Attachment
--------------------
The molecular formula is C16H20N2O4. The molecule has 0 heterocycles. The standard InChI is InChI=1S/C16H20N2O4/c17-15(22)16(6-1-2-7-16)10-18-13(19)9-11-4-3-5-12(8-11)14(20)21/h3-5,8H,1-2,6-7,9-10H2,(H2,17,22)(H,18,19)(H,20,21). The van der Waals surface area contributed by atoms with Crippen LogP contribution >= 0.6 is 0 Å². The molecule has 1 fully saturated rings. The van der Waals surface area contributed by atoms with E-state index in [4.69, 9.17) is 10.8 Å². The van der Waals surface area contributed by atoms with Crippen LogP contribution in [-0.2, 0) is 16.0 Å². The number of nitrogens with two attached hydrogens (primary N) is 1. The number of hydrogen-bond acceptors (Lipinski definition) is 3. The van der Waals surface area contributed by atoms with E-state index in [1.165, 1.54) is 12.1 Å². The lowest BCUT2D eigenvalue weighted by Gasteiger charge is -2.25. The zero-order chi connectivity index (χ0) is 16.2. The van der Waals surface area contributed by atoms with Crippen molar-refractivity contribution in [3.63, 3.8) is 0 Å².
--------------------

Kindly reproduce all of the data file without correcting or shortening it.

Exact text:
The molecular formula is C16H20N2O4. The molecule has 0 heterocycles. The standard InChI is InChI=1S/C16H20N2O4/c17-15(22)16(6-1-2-7-16)10-18-13(19)9-11-4-3-5-12(8-11)14(20)21/h3-5,8H,1-2,6-7,9-10H2,(H2,17,22)(H,18,19)(H,20,21). The van der Waals surface area contributed by atoms with Crippen LogP contribution >= 0.6 is 0 Å². The molecule has 1 fully saturated rings. The van der Waals surface area contributed by atoms with E-state index in [4.69, 9.17) is 10.8 Å². The van der Waals surface area contributed by atoms with Crippen LogP contribution in [-0.2, 0) is 16.0 Å². The number of nitrogens with two attached hydrogens (primary N) is 1. The number of hydrogen-bond acceptors (Lipinski definition) is 3. The van der Waals surface area contributed by atoms with E-state index in [1.165, 1.54) is 12.1 Å². The lowest BCUT2D eigenvalue weighted by Gasteiger charge is -2.25. The zero-order chi connectivity index (χ0) is 16.2. The van der Waals surface area contributed by atoms with Crippen molar-refractivity contribution in [3.63, 3.8) is 0 Å².